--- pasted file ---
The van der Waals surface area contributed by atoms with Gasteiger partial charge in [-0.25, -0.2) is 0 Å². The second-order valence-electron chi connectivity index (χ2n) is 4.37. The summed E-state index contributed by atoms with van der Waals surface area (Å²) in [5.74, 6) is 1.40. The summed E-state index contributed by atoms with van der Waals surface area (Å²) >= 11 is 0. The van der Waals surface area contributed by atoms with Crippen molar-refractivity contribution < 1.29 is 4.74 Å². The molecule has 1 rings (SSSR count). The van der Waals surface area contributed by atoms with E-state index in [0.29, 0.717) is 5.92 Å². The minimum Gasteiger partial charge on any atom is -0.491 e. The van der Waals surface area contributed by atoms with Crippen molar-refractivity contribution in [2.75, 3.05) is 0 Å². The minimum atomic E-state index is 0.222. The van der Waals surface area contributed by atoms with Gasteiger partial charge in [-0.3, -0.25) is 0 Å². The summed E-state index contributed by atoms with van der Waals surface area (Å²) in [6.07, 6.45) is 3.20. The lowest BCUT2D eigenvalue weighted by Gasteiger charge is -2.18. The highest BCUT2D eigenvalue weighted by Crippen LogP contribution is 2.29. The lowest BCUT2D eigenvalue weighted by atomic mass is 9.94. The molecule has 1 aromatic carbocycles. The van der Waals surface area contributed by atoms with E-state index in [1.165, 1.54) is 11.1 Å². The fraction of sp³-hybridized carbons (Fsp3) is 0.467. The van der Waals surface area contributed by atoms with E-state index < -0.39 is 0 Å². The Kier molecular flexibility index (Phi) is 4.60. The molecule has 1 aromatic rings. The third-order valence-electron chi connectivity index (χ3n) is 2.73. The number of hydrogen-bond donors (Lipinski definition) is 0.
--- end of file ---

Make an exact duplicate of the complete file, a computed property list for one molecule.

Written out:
The van der Waals surface area contributed by atoms with Gasteiger partial charge in [-0.25, -0.2) is 0 Å². The second-order valence-electron chi connectivity index (χ2n) is 4.37. The summed E-state index contributed by atoms with van der Waals surface area (Å²) in [5.74, 6) is 1.40. The summed E-state index contributed by atoms with van der Waals surface area (Å²) >= 11 is 0. The van der Waals surface area contributed by atoms with Crippen molar-refractivity contribution < 1.29 is 4.74 Å². The molecule has 1 rings (SSSR count). The van der Waals surface area contributed by atoms with E-state index in [0.29, 0.717) is 5.92 Å². The minimum Gasteiger partial charge on any atom is -0.491 e. The van der Waals surface area contributed by atoms with Crippen molar-refractivity contribution in [2.75, 3.05) is 0 Å². The minimum atomic E-state index is 0.222. The van der Waals surface area contributed by atoms with Gasteiger partial charge in [-0.3, -0.25) is 0 Å². The summed E-state index contributed by atoms with van der Waals surface area (Å²) in [6.07, 6.45) is 3.20. The lowest BCUT2D eigenvalue weighted by Gasteiger charge is -2.18. The highest BCUT2D eigenvalue weighted by Crippen LogP contribution is 2.29. The lowest BCUT2D eigenvalue weighted by atomic mass is 9.94. The molecule has 1 aromatic carbocycles. The van der Waals surface area contributed by atoms with E-state index in [1.165, 1.54) is 11.1 Å². The fraction of sp³-hybridized carbons (Fsp3) is 0.467. The van der Waals surface area contributed by atoms with E-state index < -0.39 is 0 Å². The Kier molecular flexibility index (Phi) is 4.60. The molecule has 1 aromatic rings. The third-order valence-electron chi connectivity index (χ3n) is 2.73. The number of hydrogen-bond donors (Lipinski definition) is 0.